Read full release: http://bit.ly/Sq3ZVi

Bigger isn’t always better when it comes to Big Data

Analyzing data: Why a “bigger is better” mentality may be at odds with intelligent information governance 5V’s of big data – Volume, Velocity, Variety, Value and Veracity. The Five Vs keep in-house counsel from turning “big data” into “bad data” http://bit.ly/Q4l56V @dean_gonsowski @InsideCounsel

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Legacy Backup Tape Remediation Chalk Talk

Watch Ed Moke, VP of Operations at Index Engines explains the process of legacy backup tape remediation. Purging legacy disaster recovery tapes saves offsite storage costs (Iron Mountain, Recall and others) and eliminates risk and liability of the unmanaged user files and email. Index Engines supports direct indexing, search and extraction of files and email from tapes created using Symantec NetBackup and Backup Exec, IBM TSM, EMC Legato Networker, CA ArcServe, HP DataProtector, and others. Simply load DLT, LTO, AIT and other tapes in library and automate the process of indexing and extraction of the content based on legal and compliance policy. No need for expensive tape restoration or the original backup software.

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Learn more about Tape Remediation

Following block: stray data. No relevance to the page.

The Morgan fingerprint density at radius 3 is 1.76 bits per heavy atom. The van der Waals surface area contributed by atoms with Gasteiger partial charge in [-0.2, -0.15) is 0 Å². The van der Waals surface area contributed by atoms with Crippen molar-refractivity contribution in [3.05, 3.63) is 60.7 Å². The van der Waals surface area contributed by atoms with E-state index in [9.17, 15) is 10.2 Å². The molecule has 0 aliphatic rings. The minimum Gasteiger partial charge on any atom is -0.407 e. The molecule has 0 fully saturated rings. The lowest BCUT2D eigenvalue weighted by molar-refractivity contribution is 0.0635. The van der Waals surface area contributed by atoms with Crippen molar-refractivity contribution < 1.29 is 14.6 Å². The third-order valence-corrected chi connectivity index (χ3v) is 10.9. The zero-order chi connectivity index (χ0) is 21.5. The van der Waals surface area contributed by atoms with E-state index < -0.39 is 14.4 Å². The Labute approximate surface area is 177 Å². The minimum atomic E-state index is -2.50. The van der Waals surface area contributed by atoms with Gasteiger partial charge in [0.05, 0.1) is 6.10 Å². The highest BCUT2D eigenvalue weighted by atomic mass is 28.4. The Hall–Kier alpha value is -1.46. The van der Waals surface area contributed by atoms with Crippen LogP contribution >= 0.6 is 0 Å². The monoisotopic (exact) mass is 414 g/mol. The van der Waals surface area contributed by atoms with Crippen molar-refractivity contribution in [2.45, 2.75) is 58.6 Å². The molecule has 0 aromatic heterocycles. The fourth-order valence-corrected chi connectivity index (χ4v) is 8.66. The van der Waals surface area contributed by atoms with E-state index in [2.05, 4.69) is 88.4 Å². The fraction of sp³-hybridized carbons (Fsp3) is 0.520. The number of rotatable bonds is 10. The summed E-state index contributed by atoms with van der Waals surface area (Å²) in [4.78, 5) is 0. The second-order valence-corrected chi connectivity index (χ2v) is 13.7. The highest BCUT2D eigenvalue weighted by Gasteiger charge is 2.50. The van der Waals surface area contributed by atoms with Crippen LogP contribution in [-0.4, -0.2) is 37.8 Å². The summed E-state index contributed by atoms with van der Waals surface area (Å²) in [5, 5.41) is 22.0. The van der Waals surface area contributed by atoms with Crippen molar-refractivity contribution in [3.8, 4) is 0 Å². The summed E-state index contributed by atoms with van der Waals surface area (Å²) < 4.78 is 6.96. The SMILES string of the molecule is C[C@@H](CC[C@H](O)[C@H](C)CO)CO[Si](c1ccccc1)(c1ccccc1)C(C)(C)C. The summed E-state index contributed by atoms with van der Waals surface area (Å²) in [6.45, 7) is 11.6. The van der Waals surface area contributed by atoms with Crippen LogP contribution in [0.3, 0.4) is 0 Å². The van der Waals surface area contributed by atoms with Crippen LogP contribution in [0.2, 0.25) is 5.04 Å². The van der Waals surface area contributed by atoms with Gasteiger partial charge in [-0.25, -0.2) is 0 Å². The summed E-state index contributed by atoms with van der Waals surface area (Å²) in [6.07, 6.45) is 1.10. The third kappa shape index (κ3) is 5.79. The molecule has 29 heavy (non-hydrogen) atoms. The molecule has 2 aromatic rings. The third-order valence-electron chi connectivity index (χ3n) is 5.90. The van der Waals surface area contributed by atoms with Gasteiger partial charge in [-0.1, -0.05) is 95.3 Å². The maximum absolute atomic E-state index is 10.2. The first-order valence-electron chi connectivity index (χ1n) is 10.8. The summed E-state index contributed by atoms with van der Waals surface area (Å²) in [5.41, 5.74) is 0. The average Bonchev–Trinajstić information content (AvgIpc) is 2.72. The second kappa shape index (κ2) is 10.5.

How to proactively Control E-Discovery Costs

On average, each gigabyte of data represents approximately $18,000.00 in e-discovery costs.

On a per-gigabyte basis, costs ranged from $125 to $6,700 for the collection of data, from $600 to $6,000 for processing electronic data, and from $1,800 to $210,000 for the legal review.

It is unrealistic to expect much room for improvement in the rates of human review. While it only costs about $.20 a day to buy one gigabyte of storage, it costs much more to have the stored data reviewed in the event of litigation. Thus, taking steps to establish a process and procedure for retaining only necessary data and deleting unnecessary data will reduce costs by reducing each gigabyte of data that needs to be reviewed. Full Article>

Learn more about reducing e-Discovery costs>

E-discovery: Tips for identifying and preserving ESI

Efficiency starts with good communication between outside counsel, in-house counsel and the IT department

Identification: it is helpful if an organization has a data map or server topology (a visual representation of a company’s network systems).

Preservation: The first step in preserving ESI is to implement a litigation hold. Outside counsel and in-house counsel should determine at the outset whether any issues might prevent the proper preservation of relevant ESI. Counsel should be mindful of recently implemented policies, network upgrades and system changes that affect older data. Retired computer systems (also called legacy systems) may cause problems because data upgrades or migrations can affect data integrity. Moreover, preservation issues often arise with network backup systems because they are not designed for retrieval in connection with litigation. Learn more on how to get to legacy data>

Data may only need to be preserved for certain key custodians. Counsel may want to limit preservation to a specific date range, target only specific types of data, or focus on specific locations or subject matters. Ideally, the goal is to preserve only the ESI that a company may need for a particular matter. Full Article>